The story of the multi-decade uphill battle Katalin Karikó and her fellow researchers fought to prove messenger RNA can viably be used in medicine is widely known today. In just as little as two years, the world has learned about mRNA technology and how fast it can react when the need arises holding almost unlimited promises in future applications. As always is the case with “instant hits” in science, the ride was actually very long and bumpy, but more on that later.
What is mRNA?
In very simple terms: messenger ribonucleic acids (or mRNAs in short) are the body’s natural way to transport messages from our DNA to our cells, telling cells what kind of proteins they should produce to make sure everything works as expected. We can imagine it as a user manual for IKEA furniture where the instructions are all created from a combination of the four nucleotides that form the “letters” of the RNA.
What does it do in a vaccine?
mRNA vaccines differ from earlier vaccines in this: instead of introducing the body to (living or dead [parts of]) the actual pathogen, they carry a set of instructions that allows our bodies to produce a tiny but significant part of the pathogen – without producing the virus itself. In the case of the COVID vaccine, this is the infamous spike protein of COVID.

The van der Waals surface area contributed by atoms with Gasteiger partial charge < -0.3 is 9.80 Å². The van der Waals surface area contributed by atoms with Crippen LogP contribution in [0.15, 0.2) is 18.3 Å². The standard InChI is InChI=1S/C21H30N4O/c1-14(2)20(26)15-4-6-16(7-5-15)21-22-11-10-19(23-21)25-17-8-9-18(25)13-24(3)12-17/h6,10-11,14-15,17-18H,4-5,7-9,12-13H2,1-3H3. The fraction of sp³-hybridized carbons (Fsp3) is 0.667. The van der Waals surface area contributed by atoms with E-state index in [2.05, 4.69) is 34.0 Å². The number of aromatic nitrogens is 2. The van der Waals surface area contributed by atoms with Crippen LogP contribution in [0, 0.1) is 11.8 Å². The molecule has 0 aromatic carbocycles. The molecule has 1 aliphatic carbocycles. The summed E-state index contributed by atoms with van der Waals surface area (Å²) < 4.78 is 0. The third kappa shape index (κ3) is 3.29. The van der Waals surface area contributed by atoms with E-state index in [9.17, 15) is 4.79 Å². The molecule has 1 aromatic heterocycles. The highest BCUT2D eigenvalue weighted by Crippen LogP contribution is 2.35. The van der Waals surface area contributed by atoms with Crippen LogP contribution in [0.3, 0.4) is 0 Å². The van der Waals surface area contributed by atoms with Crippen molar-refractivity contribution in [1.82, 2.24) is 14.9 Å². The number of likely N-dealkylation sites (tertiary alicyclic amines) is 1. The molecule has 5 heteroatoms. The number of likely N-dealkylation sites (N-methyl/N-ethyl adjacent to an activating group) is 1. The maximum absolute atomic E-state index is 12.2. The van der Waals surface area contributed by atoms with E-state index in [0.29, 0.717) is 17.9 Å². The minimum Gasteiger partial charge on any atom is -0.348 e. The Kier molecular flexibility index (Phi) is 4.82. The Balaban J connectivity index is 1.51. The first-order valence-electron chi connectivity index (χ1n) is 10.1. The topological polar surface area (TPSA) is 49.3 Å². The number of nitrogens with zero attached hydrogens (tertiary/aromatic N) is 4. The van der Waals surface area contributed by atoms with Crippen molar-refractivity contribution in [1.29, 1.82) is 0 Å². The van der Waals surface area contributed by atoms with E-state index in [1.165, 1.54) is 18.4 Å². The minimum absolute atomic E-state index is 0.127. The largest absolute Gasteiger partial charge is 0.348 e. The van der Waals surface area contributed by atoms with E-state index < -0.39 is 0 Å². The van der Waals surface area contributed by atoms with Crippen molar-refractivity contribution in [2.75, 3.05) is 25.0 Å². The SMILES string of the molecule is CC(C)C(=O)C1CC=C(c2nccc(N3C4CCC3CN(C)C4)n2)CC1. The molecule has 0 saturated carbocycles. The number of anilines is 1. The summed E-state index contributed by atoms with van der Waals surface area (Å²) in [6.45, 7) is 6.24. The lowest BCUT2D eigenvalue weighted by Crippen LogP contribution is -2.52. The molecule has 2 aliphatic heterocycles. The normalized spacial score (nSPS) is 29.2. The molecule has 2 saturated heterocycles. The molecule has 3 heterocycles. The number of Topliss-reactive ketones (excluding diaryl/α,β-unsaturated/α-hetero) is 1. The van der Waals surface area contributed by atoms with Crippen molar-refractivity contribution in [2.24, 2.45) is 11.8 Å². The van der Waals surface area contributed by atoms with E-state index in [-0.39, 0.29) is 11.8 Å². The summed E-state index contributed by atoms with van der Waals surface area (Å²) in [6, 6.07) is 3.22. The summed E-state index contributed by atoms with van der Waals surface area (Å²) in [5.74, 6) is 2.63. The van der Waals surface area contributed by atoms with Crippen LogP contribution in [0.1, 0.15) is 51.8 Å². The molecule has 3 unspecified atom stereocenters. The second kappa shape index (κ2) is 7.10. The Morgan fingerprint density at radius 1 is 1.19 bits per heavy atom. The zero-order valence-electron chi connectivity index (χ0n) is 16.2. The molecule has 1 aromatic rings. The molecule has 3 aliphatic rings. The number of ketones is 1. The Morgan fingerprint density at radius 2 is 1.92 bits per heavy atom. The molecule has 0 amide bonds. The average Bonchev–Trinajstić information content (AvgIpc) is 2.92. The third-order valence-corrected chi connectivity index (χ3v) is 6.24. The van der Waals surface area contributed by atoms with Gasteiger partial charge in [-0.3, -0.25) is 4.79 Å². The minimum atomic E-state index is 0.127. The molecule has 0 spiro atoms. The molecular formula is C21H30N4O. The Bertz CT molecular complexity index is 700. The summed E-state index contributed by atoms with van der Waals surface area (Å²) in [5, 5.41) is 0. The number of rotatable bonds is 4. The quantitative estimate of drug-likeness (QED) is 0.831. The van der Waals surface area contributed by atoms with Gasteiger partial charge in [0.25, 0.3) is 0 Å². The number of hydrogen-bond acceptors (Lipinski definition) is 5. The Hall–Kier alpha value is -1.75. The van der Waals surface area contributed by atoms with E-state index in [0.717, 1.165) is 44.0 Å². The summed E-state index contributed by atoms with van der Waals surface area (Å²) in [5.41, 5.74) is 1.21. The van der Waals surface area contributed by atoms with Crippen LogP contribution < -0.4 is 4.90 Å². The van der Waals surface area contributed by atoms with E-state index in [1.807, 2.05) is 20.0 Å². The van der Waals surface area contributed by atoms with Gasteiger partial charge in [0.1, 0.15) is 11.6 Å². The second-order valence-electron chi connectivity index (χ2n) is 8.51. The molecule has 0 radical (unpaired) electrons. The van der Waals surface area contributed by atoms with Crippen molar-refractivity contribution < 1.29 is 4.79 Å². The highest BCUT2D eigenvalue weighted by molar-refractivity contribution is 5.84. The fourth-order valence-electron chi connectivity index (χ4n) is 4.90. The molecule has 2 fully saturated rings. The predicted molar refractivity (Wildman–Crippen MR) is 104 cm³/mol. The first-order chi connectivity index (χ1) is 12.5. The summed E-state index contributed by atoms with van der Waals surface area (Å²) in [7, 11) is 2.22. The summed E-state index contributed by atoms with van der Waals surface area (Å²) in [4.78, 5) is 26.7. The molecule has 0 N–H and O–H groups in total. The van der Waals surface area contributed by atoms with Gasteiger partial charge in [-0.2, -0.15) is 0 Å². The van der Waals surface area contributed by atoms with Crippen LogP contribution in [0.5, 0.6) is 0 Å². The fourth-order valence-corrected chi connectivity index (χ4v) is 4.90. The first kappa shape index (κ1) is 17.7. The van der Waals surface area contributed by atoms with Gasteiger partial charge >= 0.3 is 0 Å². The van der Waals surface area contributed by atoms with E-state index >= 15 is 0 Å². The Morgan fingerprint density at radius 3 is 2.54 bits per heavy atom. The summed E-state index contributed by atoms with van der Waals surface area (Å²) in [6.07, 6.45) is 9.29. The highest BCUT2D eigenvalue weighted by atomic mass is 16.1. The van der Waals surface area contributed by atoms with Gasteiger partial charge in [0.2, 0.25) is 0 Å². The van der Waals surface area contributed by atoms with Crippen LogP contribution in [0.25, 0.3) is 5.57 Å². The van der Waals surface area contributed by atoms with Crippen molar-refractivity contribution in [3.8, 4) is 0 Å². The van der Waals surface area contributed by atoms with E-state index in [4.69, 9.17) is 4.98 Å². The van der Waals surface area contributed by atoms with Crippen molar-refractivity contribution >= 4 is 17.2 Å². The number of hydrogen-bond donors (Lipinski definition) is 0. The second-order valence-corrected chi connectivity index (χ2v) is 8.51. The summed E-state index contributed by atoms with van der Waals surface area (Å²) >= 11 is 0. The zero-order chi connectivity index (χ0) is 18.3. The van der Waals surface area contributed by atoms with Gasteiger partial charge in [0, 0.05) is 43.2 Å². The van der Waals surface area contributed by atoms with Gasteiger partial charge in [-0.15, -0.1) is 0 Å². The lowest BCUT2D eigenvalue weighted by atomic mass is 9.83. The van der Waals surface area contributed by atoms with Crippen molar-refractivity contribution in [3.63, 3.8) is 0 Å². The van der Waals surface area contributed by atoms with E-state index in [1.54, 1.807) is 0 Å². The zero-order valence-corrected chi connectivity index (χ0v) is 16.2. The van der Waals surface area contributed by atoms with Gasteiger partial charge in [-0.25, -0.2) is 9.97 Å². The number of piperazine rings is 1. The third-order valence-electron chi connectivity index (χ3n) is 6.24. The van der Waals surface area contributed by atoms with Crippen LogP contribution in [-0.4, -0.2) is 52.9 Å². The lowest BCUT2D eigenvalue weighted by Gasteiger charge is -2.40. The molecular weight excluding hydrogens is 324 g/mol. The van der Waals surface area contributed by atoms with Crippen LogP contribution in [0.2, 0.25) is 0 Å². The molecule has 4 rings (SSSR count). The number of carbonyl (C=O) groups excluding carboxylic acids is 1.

Why is that good?
Replicating the COVID spike protein – without the presence of the virus itself – allows the body to develop the specific antibody capable of fighting the pathogen – in advance. So by the time we meet the virus, our immune system has already been trained to recognise and efficiently fight it.
The below illustration helps to understand the concept. Although the body has only ever met a tiny part of the pathogen, it was still trained to fight it.
Not exactly a new thing
Discovered in the early 60s, our knowledge of the existence and purpose of mRNA is not a new thing. Despite the long history, scientists had a hard time figuring out how this messenger molecule can be utilised for medicine.